Editorial: Agencies Ignore a Deadline on Changes in Regulations
ACKNOWLEDGING "the historical tendency of administrations to increase regulatory activity in their final months," White House Chief of Staff Joshua B. Bolten issued a directive to federal agencies in May to release any final regulations before Nov. 1. The administration billed this as a bit of "good government." We would agree, were it not for new rules with broad implications that continue to churn their way to adoption long after Mr. Bolten's deadline.
The Interior Department wants to revise the application of the Endangered Species Act. The Environmental Protection Agency wants to do the same with the Clean Air Act. If what's being proposed goes through, air quality in and around national parks, and threatened plant and animal species, would be imperiled. President-elect Barack Obama might be saddled with
policies that run counter to his environmental vision.
Interior's action on the Endangered Species Act was the result of listing the polar bear in May as "threatened" under that law because of climate change. The statute was never intended to regulate the greenhouse gases that are warming the planet and melting the Arctic ice habitat of polar bears. So Interior Secretary Dirk Kempthorne proposed stripping the Fish and Wildlife Service, the National Marine Fisheries Service and other agencies of their roles in consulting with federal departments on building projects that are "likely to adversely affect" a listed species. The rationale that their experience complying with the Endangered Species Act gives agencies enough expertise to determine for themselves whether a project is likely to harm a species, not just polar bears, is flawed. Without those protective services in the consultative loop, there will be no check against the ambitions of agencies that want to complete projects -- and no safeguard for threatened and endangered species in the agencies' path.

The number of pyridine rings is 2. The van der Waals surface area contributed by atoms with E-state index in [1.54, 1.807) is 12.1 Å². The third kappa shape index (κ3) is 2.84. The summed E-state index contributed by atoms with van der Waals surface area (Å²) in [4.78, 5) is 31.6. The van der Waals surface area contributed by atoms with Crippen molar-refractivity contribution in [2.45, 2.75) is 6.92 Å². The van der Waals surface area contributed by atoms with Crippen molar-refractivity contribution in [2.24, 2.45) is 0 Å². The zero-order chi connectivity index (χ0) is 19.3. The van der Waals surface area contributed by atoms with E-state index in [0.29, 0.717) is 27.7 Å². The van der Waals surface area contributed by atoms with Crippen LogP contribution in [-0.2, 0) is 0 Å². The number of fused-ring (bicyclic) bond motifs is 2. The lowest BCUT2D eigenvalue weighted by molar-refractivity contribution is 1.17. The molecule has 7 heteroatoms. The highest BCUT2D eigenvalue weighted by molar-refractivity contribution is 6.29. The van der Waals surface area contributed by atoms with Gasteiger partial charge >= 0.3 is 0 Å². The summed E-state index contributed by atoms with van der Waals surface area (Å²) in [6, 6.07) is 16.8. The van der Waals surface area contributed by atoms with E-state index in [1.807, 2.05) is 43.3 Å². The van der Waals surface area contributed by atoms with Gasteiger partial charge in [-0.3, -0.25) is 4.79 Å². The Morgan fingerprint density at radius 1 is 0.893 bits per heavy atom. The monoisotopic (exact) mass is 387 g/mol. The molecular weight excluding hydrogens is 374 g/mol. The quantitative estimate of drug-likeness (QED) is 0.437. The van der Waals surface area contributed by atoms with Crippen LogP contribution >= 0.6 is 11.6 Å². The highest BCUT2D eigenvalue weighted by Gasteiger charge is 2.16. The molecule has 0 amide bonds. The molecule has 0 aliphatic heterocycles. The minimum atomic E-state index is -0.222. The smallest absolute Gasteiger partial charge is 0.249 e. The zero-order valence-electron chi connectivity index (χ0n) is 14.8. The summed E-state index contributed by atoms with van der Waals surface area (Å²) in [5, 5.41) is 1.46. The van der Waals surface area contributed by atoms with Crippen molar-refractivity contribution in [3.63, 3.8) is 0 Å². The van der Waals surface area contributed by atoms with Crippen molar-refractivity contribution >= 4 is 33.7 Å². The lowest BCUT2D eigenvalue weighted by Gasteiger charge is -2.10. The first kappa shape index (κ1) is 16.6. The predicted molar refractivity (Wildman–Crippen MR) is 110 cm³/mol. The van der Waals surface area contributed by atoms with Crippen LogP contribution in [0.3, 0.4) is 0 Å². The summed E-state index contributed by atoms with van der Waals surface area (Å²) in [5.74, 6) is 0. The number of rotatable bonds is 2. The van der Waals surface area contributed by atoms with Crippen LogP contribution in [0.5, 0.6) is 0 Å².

Over at the EPA, construction of coal-fired power plants and other polluting facilities would be allowed near national parks and wilderness areas under a revised method of measuring air quality, according to documents obtained by Post writer Juliet Eilperin. This most certainly could lead to more plants spewing more pollutants, clouding the air and degrading the parks. Ms. Eilperin also reported that there is vigorous resistance among EPA regional administrators to this change.
Which brings us back to Mr. Bolten. In his May directive, Mr. Bolten noted that exceptions would be made to the Nov. 1 deadline in "extraordinary circumstances," which were not defined. Given that neither the EPA's nor the Interior Department's rule change is needed for the continued functioning of the republic for the next 60 days, Mr. Bolten should hold true to his good-government instincts and order the EPA and Interior to stand down.